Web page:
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Albin Grewe’s T-Rex level aggression has him within picking range. Should Boston be his next stomping ground?

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A player whose sheer tenacity had his coach say some...interesting stuff about him.

hockeynews.se’s twitter

Analysis:

So about that description.

Robert Ohlsson is the coach of Djurgardens IF, Grewe’s hockey club. After a 2-1 victory that involved Grewe playing at his best, he chose some fantastic words to describe his young talent post-game:

He is the highest in the food chain, a t-rex, eats everything and believes that everything is under him.

High praise for a 17 year old playing against men who couldn’t quite get a point in the SHL, but watching him? You immediately get the impression that he’s not messing around.

Grewe’s game is that of a speedy skater with a level of single-minded aggressiveness for the puck and for making his 6’0 frame seem like a much larger, scarier thing just by his relentless forecheck. And did I mention the physicality? I really should point out his physicality.

TRAIN’S COMIN’ THROUGH

Of course, now that I have your attention, I should point out that isn’t the biggest thing in his arsenal, it’s his ability to keep the play alive and create scoring chances at a near moment’s notice, which makes him a terror on the open ice of the SHL and in international competition.

Indeed, Grewe doesn’t much care for defenders trying to get in his way or get the puck away from him, and as a result he seems to know intuitively just the right pass, shot, or to take defenders off of their positions and try to stop him. Which is of course, way harder than it looks.

Where Grewe falls short on the other hand, is discipline. Grewe embodies all aspects of the T-Rex, and we have to assume then that he’s also picked up it’s temper. If he gets particularly heated, he’ll commit a stupendously dumb penalty here or there and as a result will be putting his team at a significant disadvantage because he can’t control himself. There are also some concerns about his skating agility, in that he’s not super great moving horizontally and that is a skill you’ll need for neutral zone play in the NHL. Another area of need is puck control, in that his incredible hands sometimes get ahead of him and force him to go pick up a puck that could’ve been a pretty slick shot due to his body just not being able to match up with what his hungry mind is telling him. Another nasty little snag is that he’s often gotten hurt at the worst possible time, delaying his chances to prove himself on the international stage as well as the swedish stage. Drafting him will be almost entirely be about putting him in front of the skating coach and the athletic trainer and ensuring they’re well acquainted.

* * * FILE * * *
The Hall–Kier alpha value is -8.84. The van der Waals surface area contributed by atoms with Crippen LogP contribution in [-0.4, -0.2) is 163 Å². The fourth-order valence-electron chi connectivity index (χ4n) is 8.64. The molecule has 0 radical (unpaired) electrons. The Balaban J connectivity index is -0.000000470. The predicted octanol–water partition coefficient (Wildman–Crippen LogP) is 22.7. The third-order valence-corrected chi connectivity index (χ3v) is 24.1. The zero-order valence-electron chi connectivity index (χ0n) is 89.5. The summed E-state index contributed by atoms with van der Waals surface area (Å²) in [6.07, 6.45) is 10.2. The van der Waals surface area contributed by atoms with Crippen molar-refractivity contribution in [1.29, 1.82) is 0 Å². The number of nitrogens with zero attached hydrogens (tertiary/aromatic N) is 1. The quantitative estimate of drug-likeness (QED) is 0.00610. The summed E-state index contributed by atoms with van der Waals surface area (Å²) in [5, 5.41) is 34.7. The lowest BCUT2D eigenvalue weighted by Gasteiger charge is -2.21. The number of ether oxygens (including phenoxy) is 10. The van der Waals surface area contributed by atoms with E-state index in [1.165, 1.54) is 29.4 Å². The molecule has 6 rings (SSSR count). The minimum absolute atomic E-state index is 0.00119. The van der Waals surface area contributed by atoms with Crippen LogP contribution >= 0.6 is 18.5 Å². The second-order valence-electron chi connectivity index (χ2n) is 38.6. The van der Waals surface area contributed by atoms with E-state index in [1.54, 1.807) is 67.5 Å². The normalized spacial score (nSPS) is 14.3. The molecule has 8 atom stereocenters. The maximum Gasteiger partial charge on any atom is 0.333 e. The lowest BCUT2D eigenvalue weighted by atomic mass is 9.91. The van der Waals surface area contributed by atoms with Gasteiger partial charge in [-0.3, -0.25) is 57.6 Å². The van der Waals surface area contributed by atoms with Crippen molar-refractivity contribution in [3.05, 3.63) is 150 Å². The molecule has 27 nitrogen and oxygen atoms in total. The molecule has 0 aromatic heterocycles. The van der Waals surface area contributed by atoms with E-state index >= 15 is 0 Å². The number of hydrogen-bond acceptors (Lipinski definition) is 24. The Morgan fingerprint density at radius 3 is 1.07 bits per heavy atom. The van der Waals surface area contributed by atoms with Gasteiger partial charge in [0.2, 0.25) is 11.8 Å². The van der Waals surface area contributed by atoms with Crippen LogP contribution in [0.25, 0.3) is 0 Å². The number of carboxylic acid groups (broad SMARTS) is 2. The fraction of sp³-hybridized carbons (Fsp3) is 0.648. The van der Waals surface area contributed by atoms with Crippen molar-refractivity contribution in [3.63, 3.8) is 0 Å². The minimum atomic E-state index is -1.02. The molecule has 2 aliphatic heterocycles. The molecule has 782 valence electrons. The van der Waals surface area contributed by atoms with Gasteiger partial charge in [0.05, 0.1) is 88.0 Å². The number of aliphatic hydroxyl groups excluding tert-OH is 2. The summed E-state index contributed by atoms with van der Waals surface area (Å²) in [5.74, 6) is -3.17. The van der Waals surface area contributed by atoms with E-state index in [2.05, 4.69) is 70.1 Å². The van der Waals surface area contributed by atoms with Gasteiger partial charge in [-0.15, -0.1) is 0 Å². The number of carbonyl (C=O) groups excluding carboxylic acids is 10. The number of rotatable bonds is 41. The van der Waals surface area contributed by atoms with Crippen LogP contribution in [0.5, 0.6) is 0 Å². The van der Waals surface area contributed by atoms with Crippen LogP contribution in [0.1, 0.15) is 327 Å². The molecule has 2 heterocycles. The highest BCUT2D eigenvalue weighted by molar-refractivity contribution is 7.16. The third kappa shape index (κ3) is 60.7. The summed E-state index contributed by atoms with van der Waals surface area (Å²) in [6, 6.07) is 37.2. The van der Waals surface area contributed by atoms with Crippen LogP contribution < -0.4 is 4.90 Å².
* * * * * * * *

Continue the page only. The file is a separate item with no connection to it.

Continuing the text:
Grewe appears to be set up to go either very late in the first round due to his upside, or drop to the second round entirely due to his concerns on all-sides mobility and puck control. If he drops to the 2nd, there’s not much the Bruins can do about it this year...But, if the B’s think they can make this kid work? I don’t see any reason why they can’t use pick #30 to help nature find a way.

Rankings:

  • #48th by The Athletic
  • #88th by HockeyProspect.com
  • #40th by Future Considerations
  • #56th by McKeen’s Hockey
  • #13th by NHL Central Scouting among Europeans
  • #25nd by EliteProspects.com
  • #48th by TSN/McKenzie

Statistics:

Season Team League Games Played Goals Assists Points Penalty Minutes
Season Team League Games Played Goals Assists Points Penalty Minutes
2015-16 IFK Täby U16 U16 Div.1 14 11 15 26 28
IFK Täby J18 J18 Elit 22 9 13 22 20
IFK Täby J20 J20 Div.1 6 1 1 2 6
2016-17 Djurgårdens IF J18 J18 Elit 14 13 15 28 41
Djurgårdens IF J18 J18 Allsvenskan 16 8 9 17 20
2017-18 Djurgårdens IF J20 SuperElit 36 10 17 27 54
2018-19 Djurgårdens IF J20 SuperElit 25 13 21 34 105!? The hell were you doing, young man!?
Djurgårdens IF SHL 15 0 0 0 16